This tutorial walks through receiving a message from the Hologram Cloud via our Python SDK. You will be using a modem to establish a cellular connection to receive inbound messages from the Hologram Cloud.
Before starting, make sure you have the following items:
- Active device (SIM) listed on your dashboard.
- A supported cellular modem (Hologram Nova or Huawei E303/MS2131 modem).
- Raspberry Pi 3 running Raspbian Jessie.
The SIM card is available from the Hologram store.
If you haven’t already, create a Hologram account to manage your devices and billing.
From the Hologram Dashboard, click the Activate SIM button in the top-right corner.
Every SIM card has an 18-22 digit unique ID printed on it. Enter your SIM’s ID in the activation form.
Then choose your data plan and zone according to your needs. If you aren’t sure which plan is right for you, start with pay-as-you-go. See our pricing page for more details on plans and zones.
Once your device is active, you’re ready to start sending messages to the cloud.
We wrote and tested this tutorial by installing and using the Hologram SDK on Raspbian Jessie. Please ensure that you have Python 2.7 installed on your Raspberry Pi. You’ll need to install the Python SDK. Please refer to this doc for SDK installation instructions. After installing the Python SDK, let’s start by creating an empty Python script named
You’ll then need to import the appropriate modules. In this example, let’s go ahead and import
from Hologram.HologramCloud import HologramCloud
After that, we create a
hologram = HologramCloud(dict(), network='cellular')
Let’s connect to the cell network and initialize the receive socket.
result = hologram.network.connect() if result == False: print ' Failed to connect to cell network' hologram.openReceiveSocket()
This will listen to inbound data asynchronously. You might want to stick in a delay here to keep listening for inbound connections. This is how I would do it:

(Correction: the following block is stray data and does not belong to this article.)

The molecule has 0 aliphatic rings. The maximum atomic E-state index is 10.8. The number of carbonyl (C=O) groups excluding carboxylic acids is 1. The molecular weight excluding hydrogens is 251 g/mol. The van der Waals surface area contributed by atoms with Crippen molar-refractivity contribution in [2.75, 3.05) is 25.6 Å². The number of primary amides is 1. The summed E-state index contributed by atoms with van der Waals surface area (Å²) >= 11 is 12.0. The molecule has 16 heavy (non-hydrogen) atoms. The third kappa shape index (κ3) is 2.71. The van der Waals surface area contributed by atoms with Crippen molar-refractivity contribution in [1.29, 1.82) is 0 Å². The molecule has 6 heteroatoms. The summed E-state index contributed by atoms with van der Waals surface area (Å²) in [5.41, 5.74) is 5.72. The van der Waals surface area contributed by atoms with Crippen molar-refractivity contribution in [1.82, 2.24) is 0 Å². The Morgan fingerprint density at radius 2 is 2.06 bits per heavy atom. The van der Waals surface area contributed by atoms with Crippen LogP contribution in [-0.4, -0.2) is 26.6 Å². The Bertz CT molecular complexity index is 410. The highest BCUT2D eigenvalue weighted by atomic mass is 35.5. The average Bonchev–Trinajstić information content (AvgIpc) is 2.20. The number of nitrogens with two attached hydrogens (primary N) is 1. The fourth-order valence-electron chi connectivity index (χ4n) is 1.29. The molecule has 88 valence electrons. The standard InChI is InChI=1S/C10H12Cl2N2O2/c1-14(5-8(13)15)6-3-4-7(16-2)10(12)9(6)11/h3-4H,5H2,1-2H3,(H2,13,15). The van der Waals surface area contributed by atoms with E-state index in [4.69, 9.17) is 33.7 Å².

time.sleep(20) # sleep for 20 seconds
We are now ready to start sending messages to the Pi running the Python SDK. Navigate to your dashboard and select the device that you’re using in the cellular modem.
Under Messaging, type a couple words into the input field (I typed “Hi there!”), set the port to
and set the protocol to
Send data message
You should be able to see your received message logged shortly after you send it. We also give you an option to manipulate the received message itself by calling
# Sending "first message" # Sending "second message" # Sending "third message" receivedMsg = hologram.popReceivedMessage() # pops/returns "first message"
The Hologram receive buffer acts like a queue of received messages, and you can pop the earliest message sent.
Once we’re done, let’s close the receive socket and disconnect from the cellular network.
Hurray, you’re now receiving inbound data messages to your Pi! Your final Python script should look something like this:
from Hologram.HologramCloud import HologramCloud hologram = HologramCloud(dict(), network='cellular') result = hologram.network.connect() if result == False: print ' Failed to connect to cell network' hologram.openReceiveSocket() time.sleep(20) # sleep for 20 seconds hologram.closeReceiveSocket() recv = hologram.popReceivedMessage() print 'Receive buffer: ' + str(recv) hologram.network.disconnect()